Cambodia has finally arrived on the tourist map and remains a top choice for travellers seeking a budget-friendly holiday in the Far East. Dotted with stunning temples, palaces and other architectural wonders, many of them featuring on UNESCO’s World Heritage Sites list, the country is a treasure-trove for history lovers. Looking for an entry point to start your exploration of Cambodia? Start right at Phnom Penh.
The Royal Palace
An impressive structure dominating the riverfront in Phnom Penh, the Royal Palace in Cambodia is one of the few palaces in the world that still remain inhabited by the local royal family. The Throne Hall that is used for important royal ceremonies is the main attraction here. The roofs are built in the classic Khmer style whereas the walls remain covered with frescoes depicting scenes from the Khmer version of the Hindu epic ‘Ramayana’. Please note that a large section of the palace remains inaccessible to public and visitors are required to dress modestly i.e. wear knee-length shorts and elbow length blouses.
Built to commemorate Cambodia’s independence from France in the year 1953, the Independence Monument is a lotus-shaped stupa, reaching 20 metres in height. Designed by the Cambodian architect Vann Molyvann, the monument also serves as a memorial to honour the war heroes of Cambodia. On national holidays, people gather here to lay wreaths in the honour of patriots of who died for the country.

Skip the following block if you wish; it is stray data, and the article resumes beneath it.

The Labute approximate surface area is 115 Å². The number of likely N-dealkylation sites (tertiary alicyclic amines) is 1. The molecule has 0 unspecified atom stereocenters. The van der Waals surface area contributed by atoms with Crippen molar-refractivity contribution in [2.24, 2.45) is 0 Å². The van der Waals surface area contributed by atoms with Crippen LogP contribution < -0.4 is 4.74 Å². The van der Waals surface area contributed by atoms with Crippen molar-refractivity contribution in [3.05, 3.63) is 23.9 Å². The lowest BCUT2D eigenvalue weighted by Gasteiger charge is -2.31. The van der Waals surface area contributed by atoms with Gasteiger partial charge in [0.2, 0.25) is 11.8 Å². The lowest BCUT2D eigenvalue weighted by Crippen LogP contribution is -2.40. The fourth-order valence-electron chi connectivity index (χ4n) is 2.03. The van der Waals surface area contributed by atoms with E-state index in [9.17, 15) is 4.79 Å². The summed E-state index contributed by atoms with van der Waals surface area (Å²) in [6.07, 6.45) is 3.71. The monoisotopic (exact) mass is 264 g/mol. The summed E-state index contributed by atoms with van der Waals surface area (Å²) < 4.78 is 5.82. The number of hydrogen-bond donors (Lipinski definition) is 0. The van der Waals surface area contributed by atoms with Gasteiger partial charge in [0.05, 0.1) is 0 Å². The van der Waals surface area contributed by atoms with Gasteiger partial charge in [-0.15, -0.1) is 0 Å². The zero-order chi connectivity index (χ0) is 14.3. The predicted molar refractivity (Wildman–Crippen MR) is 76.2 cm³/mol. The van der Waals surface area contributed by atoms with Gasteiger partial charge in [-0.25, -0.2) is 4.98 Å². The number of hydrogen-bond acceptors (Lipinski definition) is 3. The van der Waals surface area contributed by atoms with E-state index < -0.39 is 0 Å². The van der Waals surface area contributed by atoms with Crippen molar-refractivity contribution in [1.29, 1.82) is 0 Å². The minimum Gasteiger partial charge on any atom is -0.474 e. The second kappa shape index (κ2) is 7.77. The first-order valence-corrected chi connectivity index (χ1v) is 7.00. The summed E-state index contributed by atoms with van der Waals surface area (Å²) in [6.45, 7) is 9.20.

Sitting atop a 30m high hill, Wat Phnom is a stunning Buddhist temple frequented by travellers in large numbers. Legend has it that this temple came into existence as early as 1372, when Lady Penh discovered four Buddha statues in the Mekong River and constructed a pagoda to house them. It is believed that praying at the temple leads to the fulfilment of all wishes, which is why; students often pay a visit to the temple before their exams. Few of the major highlights of the temple are drawings of Confucius, as well as two Chinese-style figures of the sages Thang Cheng (on the right) and Thang Thay.
New Central Market
Touted as one of the biggest markets in Asia, the New Central Market has four wings dominated by a central dome and lined up by numerous stalls. An excellent place for buying textiles, antiques, gold and silver jewellery, electronic goods, stationery, second-hand clothing, fresh flowers as well as Cambodia’s local produce, the New Central Market is teeming with people all times of the year. The recently-renovated market boasts an Art-Deco style of architecture that is reminiscent of the French colonial rule in the country.
If the hustle and bustle of the Cambodian capital gets too much, you can escape to Koh Dack, popularly known as the Silk Island. Offering a pastoral respite, the silk island is where one can learn about the intricacies of silk weaving and the various steps involved in the manufacturing process. As your ferry drops you on the island, you will be able to see weavers involved in their craft everywhere; some of them eager to host you and take you through the process in the hope that you will buy one of the silk items. If you are looking for a souvenir to take back home, you will enjoy finding a favourite from their beautiful collection of scarves, sarongs and skirts.